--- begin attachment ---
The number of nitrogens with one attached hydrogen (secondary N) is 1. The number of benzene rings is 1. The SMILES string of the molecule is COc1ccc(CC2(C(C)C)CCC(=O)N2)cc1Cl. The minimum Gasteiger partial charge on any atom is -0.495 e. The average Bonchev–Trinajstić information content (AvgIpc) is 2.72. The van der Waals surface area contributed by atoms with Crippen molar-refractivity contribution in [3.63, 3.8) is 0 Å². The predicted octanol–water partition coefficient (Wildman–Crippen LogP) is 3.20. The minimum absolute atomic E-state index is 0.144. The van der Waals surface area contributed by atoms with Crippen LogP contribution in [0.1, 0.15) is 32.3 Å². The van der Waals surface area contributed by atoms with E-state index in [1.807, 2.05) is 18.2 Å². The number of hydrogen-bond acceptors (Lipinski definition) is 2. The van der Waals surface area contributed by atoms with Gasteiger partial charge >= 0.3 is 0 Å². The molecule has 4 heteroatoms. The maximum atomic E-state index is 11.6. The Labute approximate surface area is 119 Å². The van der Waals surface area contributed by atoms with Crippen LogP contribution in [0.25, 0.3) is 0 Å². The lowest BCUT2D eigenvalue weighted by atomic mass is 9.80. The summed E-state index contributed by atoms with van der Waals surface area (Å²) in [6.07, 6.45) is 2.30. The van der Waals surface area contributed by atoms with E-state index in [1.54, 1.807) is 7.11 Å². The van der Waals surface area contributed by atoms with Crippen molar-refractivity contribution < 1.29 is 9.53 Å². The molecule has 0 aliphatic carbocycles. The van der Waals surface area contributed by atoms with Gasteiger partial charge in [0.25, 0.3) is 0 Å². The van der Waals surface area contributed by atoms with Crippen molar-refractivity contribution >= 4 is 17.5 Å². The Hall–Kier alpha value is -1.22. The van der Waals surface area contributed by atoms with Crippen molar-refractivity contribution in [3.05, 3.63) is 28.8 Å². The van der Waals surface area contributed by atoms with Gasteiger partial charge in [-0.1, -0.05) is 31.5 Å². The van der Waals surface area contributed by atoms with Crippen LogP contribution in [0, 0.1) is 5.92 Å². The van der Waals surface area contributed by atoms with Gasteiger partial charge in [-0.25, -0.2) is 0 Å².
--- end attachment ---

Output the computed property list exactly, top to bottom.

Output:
The number of nitrogens with one attached hydrogen (secondary N) is 1. The number of benzene rings is 1. The SMILES string of the molecule is COc1ccc(CC2(C(C)C)CCC(=O)N2)cc1Cl. The minimum Gasteiger partial charge on any atom is -0.495 e. The average Bonchev–Trinajstić information content (AvgIpc) is 2.72. The van der Waals surface area contributed by atoms with Crippen molar-refractivity contribution in [3.63, 3.8) is 0 Å². The predicted octanol–water partition coefficient (Wildman–Crippen LogP) is 3.20. The minimum absolute atomic E-state index is 0.144. The van der Waals surface area contributed by atoms with Crippen LogP contribution in [0.1, 0.15) is 32.3 Å². The van der Waals surface area contributed by atoms with E-state index in [1.807, 2.05) is 18.2 Å². The number of hydrogen-bond acceptors (Lipinski definition) is 2. The van der Waals surface area contributed by atoms with Gasteiger partial charge >= 0.3 is 0 Å². The molecule has 4 heteroatoms. The maximum atomic E-state index is 11.6. The Labute approximate surface area is 119 Å². The van der Waals surface area contributed by atoms with Crippen LogP contribution in [0.25, 0.3) is 0 Å². The lowest BCUT2D eigenvalue weighted by atomic mass is 9.80. The summed E-state index contributed by atoms with van der Waals surface area (Å²) in [6.07, 6.45) is 2.30. The van der Waals surface area contributed by atoms with E-state index in [1.54, 1.807) is 7.11 Å². The van der Waals surface area contributed by atoms with Crippen molar-refractivity contribution < 1.29 is 9.53 Å². The molecule has 0 aliphatic carbocycles. The van der Waals surface area contributed by atoms with Gasteiger partial charge in [0.25, 0.3) is 0 Å². The van der Waals surface area contributed by atoms with Crippen molar-refractivity contribution >= 4 is 17.5 Å². The Hall–Kier alpha value is -1.22. The van der Waals surface area contributed by atoms with Crippen molar-refractivity contribution in [3.05, 3.63) is 28.8 Å². The van der Waals surface area contributed by atoms with Gasteiger partial charge in [-0.1, -0.05) is 31.5 Å². The van der Waals surface area contributed by atoms with Crippen LogP contribution in [0, 0.1) is 5.92 Å². The van der Waals surface area contributed by atoms with Gasteiger partial charge in [-0.25, -0.2) is 0 Å².